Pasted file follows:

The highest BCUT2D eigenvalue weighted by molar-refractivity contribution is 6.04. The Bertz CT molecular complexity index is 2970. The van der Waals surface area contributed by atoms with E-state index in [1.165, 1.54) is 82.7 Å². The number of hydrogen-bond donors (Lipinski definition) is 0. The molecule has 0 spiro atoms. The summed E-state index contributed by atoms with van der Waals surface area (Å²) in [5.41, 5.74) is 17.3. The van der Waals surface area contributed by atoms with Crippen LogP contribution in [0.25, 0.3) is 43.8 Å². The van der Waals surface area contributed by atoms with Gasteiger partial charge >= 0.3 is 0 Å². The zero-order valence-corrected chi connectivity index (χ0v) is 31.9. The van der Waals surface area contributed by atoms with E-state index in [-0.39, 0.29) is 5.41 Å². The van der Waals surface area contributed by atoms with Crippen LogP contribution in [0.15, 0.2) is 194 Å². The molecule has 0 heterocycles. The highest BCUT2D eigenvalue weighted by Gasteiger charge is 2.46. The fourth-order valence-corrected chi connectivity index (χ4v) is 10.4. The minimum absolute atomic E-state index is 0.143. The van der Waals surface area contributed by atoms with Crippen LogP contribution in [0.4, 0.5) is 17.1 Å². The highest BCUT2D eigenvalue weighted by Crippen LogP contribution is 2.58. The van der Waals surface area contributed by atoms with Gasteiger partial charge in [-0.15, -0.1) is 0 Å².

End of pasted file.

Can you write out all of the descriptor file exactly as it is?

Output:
The highest BCUT2D eigenvalue weighted by molar-refractivity contribution is 6.04. The Bertz CT molecular complexity index is 2970. The van der Waals surface area contributed by atoms with E-state index in [1.165, 1.54) is 82.7 Å². The number of hydrogen-bond donors (Lipinski definition) is 0. The molecule has 0 spiro atoms. The summed E-state index contributed by atoms with van der Waals surface area (Å²) in [5.41, 5.74) is 17.3. The van der Waals surface area contributed by atoms with Crippen LogP contribution in [0.25, 0.3) is 43.8 Å². The van der Waals surface area contributed by atoms with Gasteiger partial charge >= 0.3 is 0 Å². The zero-order valence-corrected chi connectivity index (χ0v) is 31.9. The van der Waals surface area contributed by atoms with E-state index in [-0.39, 0.29) is 5.41 Å². The van der Waals surface area contributed by atoms with Crippen LogP contribution in [0.15, 0.2) is 194 Å². The molecule has 0 heterocycles. The highest BCUT2D eigenvalue weighted by Gasteiger charge is 2.46. The fourth-order valence-corrected chi connectivity index (χ4v) is 10.4. The minimum absolute atomic E-state index is 0.143. The van der Waals surface area contributed by atoms with Crippen LogP contribution in [0.4, 0.5) is 17.1 Å². The highest BCUT2D eigenvalue weighted by Crippen LogP contribution is 2.58. The van der Waals surface area contributed by atoms with Gasteiger partial charge in [-0.15, -0.1) is 0 Å².